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PUCO rejects request from consumer advocates to change low-income program


The Public Utilities Commission of Ohio rejected a plea from consumer advocates this week to adjust a program meant to help low-income utility customers.

The low-income users in the Percentage of Income Payment Plan (PIPP) program are on the hook for higher rates than standard users, which means all users will pay more to utility companies in the long run to make up the difference.

The Ohio Consumers’ Counsel (OCC) asked the PUCO to intervene and prevent low-income participants in the program from paying higher rates for electricity and therefore the rider that funds the PIPP program. The Universal Service Fund (USF) rider is charged to customers based on the rate they pay for electricity.

The PUCO turned down the plea in their meeting Wednesday.

"We believe that the electric PIPP program affords low-income customers a means to maintain their service and balances the interest of all electric utility customers who pay the USF in compliance with applicable law," the commission's decision states.

The commission found that the rates charged to those customers, while higher, came about in valid auctions using methods within state law.

While the format may "occasionally result" in higher prices than the standard price, the auctions were established to reduce the cost of the PIPP rate, compared to the standard rate, "over the long-term," the decision states.

The commission said they found the arguments without merit, but also found OCC’s opposition to the rate methodology for the PIPP program would have been more appropriately raised in a different type of proceeding.

Merrilee Embs, a spokesperson for the Ohio Consumers’ Counsel, said the organization is "grateful that for decades the state has offered a program to protect at-risk Ohioans from disconnection of their gas and electric utility services" because "utility services are always needed and especially needed to protect the health of Ohio families in the state’s cold winters."

"Unfortunately, this year there is a problem where low-income consumers could be billed more for electricity than what many non-low-income consumers are being billed by the utilities. We and others have asked the PUCO and the Department of Development for this problem to be fixed and we are disappointed that the problem continues for people,” Embs said.

The Department of Development previously refused to answer questions about how the auctions and if they would consider changes.

Utility companies were against the consumer advocate proposals, arguing the people in the program only have to pay 5 or 10% of their income toward their bill anyways.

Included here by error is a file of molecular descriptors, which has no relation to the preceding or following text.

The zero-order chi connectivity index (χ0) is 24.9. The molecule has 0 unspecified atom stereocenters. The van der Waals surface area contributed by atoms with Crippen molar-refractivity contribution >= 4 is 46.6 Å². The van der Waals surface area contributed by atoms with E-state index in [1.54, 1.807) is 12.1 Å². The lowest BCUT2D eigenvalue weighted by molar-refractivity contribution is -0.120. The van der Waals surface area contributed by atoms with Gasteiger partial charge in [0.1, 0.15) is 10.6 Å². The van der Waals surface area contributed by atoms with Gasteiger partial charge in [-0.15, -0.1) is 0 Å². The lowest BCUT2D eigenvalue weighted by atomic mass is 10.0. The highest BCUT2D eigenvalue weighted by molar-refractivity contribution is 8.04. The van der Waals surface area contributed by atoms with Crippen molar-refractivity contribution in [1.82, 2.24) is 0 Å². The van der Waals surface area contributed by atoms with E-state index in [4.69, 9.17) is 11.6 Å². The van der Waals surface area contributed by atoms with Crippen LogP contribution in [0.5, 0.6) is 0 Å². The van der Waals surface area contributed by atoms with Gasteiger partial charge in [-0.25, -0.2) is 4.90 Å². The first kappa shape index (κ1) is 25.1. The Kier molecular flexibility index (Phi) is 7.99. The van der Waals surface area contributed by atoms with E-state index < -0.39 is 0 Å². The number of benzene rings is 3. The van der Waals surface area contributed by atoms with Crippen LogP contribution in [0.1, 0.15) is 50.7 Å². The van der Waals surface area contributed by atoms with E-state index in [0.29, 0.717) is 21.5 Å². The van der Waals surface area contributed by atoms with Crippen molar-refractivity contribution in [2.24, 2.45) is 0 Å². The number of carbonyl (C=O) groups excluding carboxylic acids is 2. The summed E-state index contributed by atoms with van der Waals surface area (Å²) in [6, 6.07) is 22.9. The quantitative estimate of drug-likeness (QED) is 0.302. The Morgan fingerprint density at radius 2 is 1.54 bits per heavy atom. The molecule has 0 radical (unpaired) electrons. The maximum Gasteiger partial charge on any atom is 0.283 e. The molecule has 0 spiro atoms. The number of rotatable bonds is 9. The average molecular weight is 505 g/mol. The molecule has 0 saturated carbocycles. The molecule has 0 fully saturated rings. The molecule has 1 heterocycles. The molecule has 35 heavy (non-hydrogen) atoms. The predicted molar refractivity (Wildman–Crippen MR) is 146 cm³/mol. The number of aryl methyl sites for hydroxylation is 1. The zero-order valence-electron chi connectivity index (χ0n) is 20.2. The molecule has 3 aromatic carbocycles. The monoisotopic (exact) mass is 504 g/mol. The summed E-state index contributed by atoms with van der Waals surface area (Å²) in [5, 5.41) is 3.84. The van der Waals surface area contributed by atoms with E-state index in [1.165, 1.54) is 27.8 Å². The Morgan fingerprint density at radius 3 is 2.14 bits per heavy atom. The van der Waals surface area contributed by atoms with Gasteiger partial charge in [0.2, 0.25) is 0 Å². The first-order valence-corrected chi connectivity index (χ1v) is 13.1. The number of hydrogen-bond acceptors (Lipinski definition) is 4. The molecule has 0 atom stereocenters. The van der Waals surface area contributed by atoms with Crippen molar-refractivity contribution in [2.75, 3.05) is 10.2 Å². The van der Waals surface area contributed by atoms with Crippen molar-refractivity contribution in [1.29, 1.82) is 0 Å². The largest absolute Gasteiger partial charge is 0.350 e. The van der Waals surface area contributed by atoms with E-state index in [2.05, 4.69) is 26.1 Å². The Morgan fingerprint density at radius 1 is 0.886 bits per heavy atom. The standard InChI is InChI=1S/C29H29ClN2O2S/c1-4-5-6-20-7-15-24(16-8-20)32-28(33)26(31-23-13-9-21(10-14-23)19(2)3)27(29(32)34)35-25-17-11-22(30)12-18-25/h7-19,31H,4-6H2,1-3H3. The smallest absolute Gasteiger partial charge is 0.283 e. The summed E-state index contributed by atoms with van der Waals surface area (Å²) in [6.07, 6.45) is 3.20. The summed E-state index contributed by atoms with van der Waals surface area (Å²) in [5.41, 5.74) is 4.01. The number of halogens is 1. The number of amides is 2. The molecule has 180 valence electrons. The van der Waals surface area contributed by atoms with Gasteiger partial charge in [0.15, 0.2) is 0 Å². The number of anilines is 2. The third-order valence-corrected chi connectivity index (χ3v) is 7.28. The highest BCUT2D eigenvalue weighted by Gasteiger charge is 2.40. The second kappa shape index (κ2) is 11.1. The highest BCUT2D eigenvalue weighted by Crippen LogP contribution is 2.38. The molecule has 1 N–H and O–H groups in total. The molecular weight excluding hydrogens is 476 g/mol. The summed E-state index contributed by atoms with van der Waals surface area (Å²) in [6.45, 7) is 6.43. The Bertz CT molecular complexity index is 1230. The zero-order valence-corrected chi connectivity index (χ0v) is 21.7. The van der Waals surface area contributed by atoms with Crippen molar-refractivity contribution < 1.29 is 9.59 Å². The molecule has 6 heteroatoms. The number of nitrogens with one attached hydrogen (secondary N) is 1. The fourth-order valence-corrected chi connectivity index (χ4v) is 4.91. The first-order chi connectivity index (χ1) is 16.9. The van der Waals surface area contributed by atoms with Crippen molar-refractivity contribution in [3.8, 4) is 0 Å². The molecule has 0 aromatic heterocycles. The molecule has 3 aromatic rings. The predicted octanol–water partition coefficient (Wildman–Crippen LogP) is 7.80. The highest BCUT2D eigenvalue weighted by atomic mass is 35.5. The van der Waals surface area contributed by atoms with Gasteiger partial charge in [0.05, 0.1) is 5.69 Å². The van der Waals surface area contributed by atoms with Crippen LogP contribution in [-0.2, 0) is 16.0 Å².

But, the OCC points out, anyone who leaves the program will owe their entire balance, which will be higher than typical users because of the higher rates. The consumers' counsel estimates bills could be $300 to $1,500 higher than standard bills.

The higher rates also mean all utility customers are on the hook for more, since the state collects funds from all users with the Universal Service Fund rider to pay utility companies the part of the bill the PIPP customers don't have to pay, as long as they remain in the program.

PIPP is for people making at or below 175% of the federal poverty rate. That amounts to about $48,000 a year for a family of four or $22,000 a year for a single person.

Andrew Tinkham, senior outreach and education program specialist with Ohio’s residential utility watchdog, the Office of the Ohio Consumers’ Counsel, said the PIPP program is a lifesaver for some, but it isn't right for low-income users to be discriminated against by being charged a higher rate than standard customers who aren't in the program.

It has to do with the way electric rates are set going into winter each year. During annual electricity rate auctions, the rates for the customers in the PIPP program are auctioned off separately from the standard rates other users who aren’t in the program pay.

And lately, those auctions have resulted in rates that are higher for low-income consumers.

Tinkham said the OCC believes it is “unlawful” for low-income users to be charged a higher rate than their standard customer peers. OCC filings in the case call the practice “illogical” and “discriminatory.”

The rates for the PIPP electric users began to rise above the standard rates in the 2017 auctions. The trend continued, and now, for the 2022/2023 winter season, rates for all four electric distributors are higher for low-income customers, according to a spokesperson for the PUCO.

Tinkham said that with the recent expansion of the PIPP program, to include people making 175% of the poverty level instead of the previous threshold of 150% of the poverty level, even more people will be charged the higher rates and even more will need to be collected from all users to pay the electric companies the difference.

Renee Fox is a reporter for 89.7 NPR News.